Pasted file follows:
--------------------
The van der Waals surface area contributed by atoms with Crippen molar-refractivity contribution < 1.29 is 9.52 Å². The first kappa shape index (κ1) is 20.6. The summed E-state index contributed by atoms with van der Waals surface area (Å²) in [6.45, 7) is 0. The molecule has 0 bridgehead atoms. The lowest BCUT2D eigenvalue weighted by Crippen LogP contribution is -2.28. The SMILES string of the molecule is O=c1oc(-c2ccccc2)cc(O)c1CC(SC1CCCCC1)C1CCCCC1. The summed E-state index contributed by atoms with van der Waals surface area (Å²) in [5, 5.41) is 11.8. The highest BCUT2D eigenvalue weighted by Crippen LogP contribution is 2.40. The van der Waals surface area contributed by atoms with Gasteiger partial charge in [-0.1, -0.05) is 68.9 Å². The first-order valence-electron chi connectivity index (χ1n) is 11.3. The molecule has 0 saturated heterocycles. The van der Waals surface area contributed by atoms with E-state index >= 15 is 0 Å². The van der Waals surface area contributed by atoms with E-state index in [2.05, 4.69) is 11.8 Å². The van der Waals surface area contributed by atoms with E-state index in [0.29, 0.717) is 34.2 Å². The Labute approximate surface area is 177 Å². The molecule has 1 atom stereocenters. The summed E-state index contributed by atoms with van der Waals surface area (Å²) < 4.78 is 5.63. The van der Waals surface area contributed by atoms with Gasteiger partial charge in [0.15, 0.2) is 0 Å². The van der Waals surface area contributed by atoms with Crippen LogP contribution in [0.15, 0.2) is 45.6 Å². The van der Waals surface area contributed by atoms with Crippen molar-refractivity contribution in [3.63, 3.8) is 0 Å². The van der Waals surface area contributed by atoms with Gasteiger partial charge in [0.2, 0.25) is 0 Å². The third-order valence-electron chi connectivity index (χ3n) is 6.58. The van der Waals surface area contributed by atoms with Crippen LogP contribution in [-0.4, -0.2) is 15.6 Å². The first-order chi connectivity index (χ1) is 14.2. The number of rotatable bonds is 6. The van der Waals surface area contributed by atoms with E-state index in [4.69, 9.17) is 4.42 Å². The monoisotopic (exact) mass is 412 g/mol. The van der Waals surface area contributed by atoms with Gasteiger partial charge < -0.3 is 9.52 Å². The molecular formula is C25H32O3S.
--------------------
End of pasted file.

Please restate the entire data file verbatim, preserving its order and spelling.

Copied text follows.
The van der Waals surface area contributed by atoms with Crippen molar-refractivity contribution < 1.29 is 9.52 Å². The first kappa shape index (κ1) is 20.6. The summed E-state index contributed by atoms with van der Waals surface area (Å²) in [6.45, 7) is 0. The molecule has 0 bridgehead atoms. The lowest BCUT2D eigenvalue weighted by Crippen LogP contribution is -2.28. The SMILES string of the molecule is O=c1oc(-c2ccccc2)cc(O)c1CC(SC1CCCCC1)C1CCCCC1. The summed E-state index contributed by atoms with van der Waals surface area (Å²) in [5, 5.41) is 11.8. The highest BCUT2D eigenvalue weighted by Crippen LogP contribution is 2.40. The van der Waals surface area contributed by atoms with Gasteiger partial charge in [-0.1, -0.05) is 68.9 Å². The first-order valence-electron chi connectivity index (χ1n) is 11.3. The molecule has 0 saturated heterocycles. The van der Waals surface area contributed by atoms with E-state index >= 15 is 0 Å². The van der Waals surface area contributed by atoms with E-state index in [2.05, 4.69) is 11.8 Å². The van der Waals surface area contributed by atoms with E-state index in [0.29, 0.717) is 34.2 Å². The Labute approximate surface area is 177 Å². The molecule has 1 atom stereocenters. The summed E-state index contributed by atoms with van der Waals surface area (Å²) < 4.78 is 5.63. The van der Waals surface area contributed by atoms with Gasteiger partial charge in [0.15, 0.2) is 0 Å². The van der Waals surface area contributed by atoms with Crippen LogP contribution in [0.15, 0.2) is 45.6 Å². The van der Waals surface area contributed by atoms with Crippen molar-refractivity contribution in [3.63, 3.8) is 0 Å². The van der Waals surface area contributed by atoms with Gasteiger partial charge in [0.2, 0.25) is 0 Å². The third-order valence-electron chi connectivity index (χ3n) is 6.58. The van der Waals surface area contributed by atoms with Crippen LogP contribution in [-0.4, -0.2) is 15.6 Å². The first-order chi connectivity index (χ1) is 14.2. The number of rotatable bonds is 6. The van der Waals surface area contributed by atoms with E-state index in [4.69, 9.17) is 4.42 Å². The monoisotopic (exact) mass is 412 g/mol. The van der Waals surface area contributed by atoms with Gasteiger partial charge < -0.3 is 9.52 Å². The molecular formula is C25H32O3S.